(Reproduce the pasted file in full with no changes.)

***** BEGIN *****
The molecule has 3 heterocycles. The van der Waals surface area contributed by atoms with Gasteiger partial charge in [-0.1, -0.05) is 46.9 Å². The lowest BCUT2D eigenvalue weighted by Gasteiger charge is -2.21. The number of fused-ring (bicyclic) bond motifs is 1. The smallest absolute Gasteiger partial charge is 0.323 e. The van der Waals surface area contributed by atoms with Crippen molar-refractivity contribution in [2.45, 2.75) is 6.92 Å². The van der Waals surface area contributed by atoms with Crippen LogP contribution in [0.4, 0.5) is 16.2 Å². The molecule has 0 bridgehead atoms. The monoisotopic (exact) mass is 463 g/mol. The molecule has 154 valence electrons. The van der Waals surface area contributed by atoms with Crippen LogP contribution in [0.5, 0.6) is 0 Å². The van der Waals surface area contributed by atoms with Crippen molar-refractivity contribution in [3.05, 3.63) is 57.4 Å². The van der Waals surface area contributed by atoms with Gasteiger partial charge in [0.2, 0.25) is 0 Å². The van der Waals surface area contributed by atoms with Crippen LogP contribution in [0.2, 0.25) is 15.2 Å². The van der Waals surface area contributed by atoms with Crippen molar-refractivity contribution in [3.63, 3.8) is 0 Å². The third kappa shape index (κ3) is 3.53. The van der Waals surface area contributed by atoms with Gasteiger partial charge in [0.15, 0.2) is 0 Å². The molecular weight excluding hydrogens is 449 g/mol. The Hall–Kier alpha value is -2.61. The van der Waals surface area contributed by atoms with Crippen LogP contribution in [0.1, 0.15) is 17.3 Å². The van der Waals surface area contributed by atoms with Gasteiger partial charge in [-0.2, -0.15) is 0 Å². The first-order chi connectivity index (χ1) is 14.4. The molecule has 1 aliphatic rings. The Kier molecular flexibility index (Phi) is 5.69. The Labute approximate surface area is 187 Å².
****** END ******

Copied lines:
The molecule has 3 heterocycles. The van der Waals surface area contributed by atoms with Gasteiger partial charge in [-0.1, -0.05) is 46.9 Å². The lowest BCUT2D eigenvalue weighted by Gasteiger charge is -2.21. The number of fused-ring (bicyclic) bond motifs is 1. The smallest absolute Gasteiger partial charge is 0.323 e. The van der Waals surface area contributed by atoms with Crippen molar-refractivity contribution in [2.45, 2.75) is 6.92 Å². The van der Waals surface area contributed by atoms with Crippen LogP contribution in [0.4, 0.5) is 16.2 Å². The molecule has 0 bridgehead atoms. The monoisotopic (exact) mass is 463 g/mol. The molecule has 154 valence electrons. The van der Waals surface area contributed by atoms with Crippen LogP contribution in [0.5, 0.6) is 0 Å². The van der Waals surface area contributed by atoms with Crippen molar-refractivity contribution in [3.05, 3.63) is 57.4 Å². The van der Waals surface area contributed by atoms with Gasteiger partial charge in [0.2, 0.25) is 0 Å². The van der Waals surface area contributed by atoms with Crippen LogP contribution in [0.2, 0.25) is 15.2 Å². The van der Waals surface area contributed by atoms with Crippen molar-refractivity contribution in [3.63, 3.8) is 0 Å². The third kappa shape index (κ3) is 3.53. The van der Waals surface area contributed by atoms with Gasteiger partial charge in [0.15, 0.2) is 0 Å². The molecular weight excluding hydrogens is 449 g/mol. The Hall–Kier alpha value is -2.61. The van der Waals surface area contributed by atoms with Crippen LogP contribution in [0.1, 0.15) is 17.3 Å². The van der Waals surface area contributed by atoms with Gasteiger partial charge in [-0.2, -0.15) is 0 Å². The first-order chi connectivity index (χ1) is 14.4. The molecule has 1 aliphatic rings. The Kier molecular flexibility index (Phi) is 5.69. The Labute approximate surface area is 187 Å².